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Live experiences have twice the impact on people as screen versions – study

A study by the University College London (UCL) has found that people respond “more strongly” to live experiences than a version of the same event on a screen.

After measuring the heart rates and sweat glands of audience members as they watched theatre productions and films, the live experience showed levels changed approximately twice as much as those watching the on-screen version.

Joseph Devlin, professor of cognitive neuroscience at UCL, told the Guardian newspaper: “A big part of the live performance is that we are fundamentally a social species. Any time you go to a live performance, whether it’s a concert or a show, people often talk about the energy or the buzz of it. Everyone knows what you’re talking about, but what is it exactly?

“What we have found is that part of it is people’s hearts starting to synchronise within the group, and you feed off the response of the people around you. You hear their emotional responses, their gasps, their claps, their laughs, or their horror, depending on what it is you’re watching. You mirror that in yourself and that amplifies your own personal experience.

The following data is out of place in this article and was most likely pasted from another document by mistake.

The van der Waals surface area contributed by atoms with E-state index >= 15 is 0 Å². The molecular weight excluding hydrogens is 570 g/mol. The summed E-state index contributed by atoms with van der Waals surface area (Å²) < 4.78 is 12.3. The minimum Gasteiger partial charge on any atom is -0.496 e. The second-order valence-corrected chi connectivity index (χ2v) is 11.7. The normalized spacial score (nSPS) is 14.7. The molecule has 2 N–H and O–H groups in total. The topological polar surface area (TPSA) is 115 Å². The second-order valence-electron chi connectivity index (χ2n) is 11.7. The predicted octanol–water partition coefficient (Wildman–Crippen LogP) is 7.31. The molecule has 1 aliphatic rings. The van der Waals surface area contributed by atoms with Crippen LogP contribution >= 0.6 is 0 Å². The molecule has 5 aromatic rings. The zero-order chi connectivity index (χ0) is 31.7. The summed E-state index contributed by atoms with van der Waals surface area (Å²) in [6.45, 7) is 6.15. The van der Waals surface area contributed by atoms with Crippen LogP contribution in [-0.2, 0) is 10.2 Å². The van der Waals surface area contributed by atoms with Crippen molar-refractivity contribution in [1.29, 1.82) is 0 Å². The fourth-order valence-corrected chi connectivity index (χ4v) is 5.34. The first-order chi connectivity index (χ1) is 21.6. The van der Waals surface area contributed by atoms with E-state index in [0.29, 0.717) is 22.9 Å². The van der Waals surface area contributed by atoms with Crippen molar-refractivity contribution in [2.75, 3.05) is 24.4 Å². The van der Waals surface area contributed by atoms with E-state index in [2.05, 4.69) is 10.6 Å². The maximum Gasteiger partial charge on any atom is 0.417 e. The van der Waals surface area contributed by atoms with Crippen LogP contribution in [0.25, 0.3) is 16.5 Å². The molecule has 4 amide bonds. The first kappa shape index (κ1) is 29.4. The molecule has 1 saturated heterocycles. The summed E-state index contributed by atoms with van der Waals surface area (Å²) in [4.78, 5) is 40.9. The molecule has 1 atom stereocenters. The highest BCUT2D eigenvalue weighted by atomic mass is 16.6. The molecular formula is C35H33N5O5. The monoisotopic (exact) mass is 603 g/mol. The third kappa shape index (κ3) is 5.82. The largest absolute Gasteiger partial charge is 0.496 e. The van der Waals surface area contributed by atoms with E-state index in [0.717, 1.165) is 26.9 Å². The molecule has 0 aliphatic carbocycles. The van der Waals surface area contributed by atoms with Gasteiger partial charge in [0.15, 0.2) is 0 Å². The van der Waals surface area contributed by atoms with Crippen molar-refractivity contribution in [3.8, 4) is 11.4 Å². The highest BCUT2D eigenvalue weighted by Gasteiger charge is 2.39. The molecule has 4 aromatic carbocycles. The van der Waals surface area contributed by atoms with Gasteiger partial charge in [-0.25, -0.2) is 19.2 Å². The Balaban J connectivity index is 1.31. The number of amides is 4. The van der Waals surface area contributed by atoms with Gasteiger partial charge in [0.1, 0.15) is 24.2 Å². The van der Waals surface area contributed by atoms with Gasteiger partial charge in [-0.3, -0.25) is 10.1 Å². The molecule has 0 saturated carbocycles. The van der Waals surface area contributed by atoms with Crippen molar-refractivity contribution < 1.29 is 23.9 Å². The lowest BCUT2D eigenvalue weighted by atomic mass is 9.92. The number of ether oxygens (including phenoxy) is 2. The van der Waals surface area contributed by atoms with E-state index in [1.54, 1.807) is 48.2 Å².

“It’s really remarkable but, when you have that shared experience that’s being driven by a particular performance, you start to see people’s heart rates go in and out of synchrony with each other, particularly in more emotionally compelling areas.”

The study looked at people’s responses to Dreamgirls the stage musical and the film adaptation, which Devlin said is “really close to the theatre version, so you’re comparing apples to apples.”

Devlin said they found the variance in heart rates was largest in the theatre audience and lowest in the individuals watching the film. The study also noted that the size of the audience made a difference to the level of emotional responses, with bigger crowds causing increased changes in heart rate and sweating.

Devlin said that he sees the potential for using such technology to shape productions according to what gets heart rates going, adding that it could even be used in political rallies.

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